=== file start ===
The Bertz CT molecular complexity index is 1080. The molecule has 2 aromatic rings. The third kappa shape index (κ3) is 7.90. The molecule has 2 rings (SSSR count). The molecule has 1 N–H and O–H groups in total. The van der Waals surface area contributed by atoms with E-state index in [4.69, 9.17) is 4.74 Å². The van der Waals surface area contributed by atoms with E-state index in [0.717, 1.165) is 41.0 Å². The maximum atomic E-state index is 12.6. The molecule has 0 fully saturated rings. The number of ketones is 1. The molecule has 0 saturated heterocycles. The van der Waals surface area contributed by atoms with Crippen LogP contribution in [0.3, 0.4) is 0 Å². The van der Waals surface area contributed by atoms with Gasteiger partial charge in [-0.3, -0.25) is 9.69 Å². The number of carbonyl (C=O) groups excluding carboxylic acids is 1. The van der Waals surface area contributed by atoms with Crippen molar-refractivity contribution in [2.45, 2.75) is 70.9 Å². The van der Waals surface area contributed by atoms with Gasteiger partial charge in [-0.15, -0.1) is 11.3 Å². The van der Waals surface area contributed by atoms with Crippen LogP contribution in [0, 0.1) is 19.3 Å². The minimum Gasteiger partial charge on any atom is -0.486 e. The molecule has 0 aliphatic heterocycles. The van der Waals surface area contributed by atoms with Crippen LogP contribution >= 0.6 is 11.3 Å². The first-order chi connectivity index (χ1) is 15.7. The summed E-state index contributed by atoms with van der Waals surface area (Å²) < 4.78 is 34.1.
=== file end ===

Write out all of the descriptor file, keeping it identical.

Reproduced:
The Bertz CT molecular complexity index is 1080. The molecule has 2 aromatic rings. The third kappa shape index (κ3) is 7.90. The molecule has 2 rings (SSSR count). The molecule has 1 N–H and O–H groups in total. The van der Waals surface area contributed by atoms with E-state index in [4.69, 9.17) is 4.74 Å². The van der Waals surface area contributed by atoms with E-state index in [0.717, 1.165) is 41.0 Å². The maximum atomic E-state index is 12.6. The molecule has 0 fully saturated rings. The number of ketones is 1. The molecule has 0 saturated heterocycles. The van der Waals surface area contributed by atoms with Crippen LogP contribution in [0.3, 0.4) is 0 Å². The van der Waals surface area contributed by atoms with Gasteiger partial charge in [-0.3, -0.25) is 9.69 Å². The number of carbonyl (C=O) groups excluding carboxylic acids is 1. The van der Waals surface area contributed by atoms with Crippen molar-refractivity contribution in [2.45, 2.75) is 70.9 Å². The van der Waals surface area contributed by atoms with Gasteiger partial charge in [-0.15, -0.1) is 11.3 Å². The van der Waals surface area contributed by atoms with Crippen LogP contribution in [0, 0.1) is 19.3 Å². The minimum Gasteiger partial charge on any atom is -0.486 e. The molecule has 0 aliphatic heterocycles. The van der Waals surface area contributed by atoms with Crippen LogP contribution >= 0.6 is 11.3 Å². The first-order chi connectivity index (χ1) is 15.7. The summed E-state index contributed by atoms with van der Waals surface area (Å²) < 4.78 is 34.1.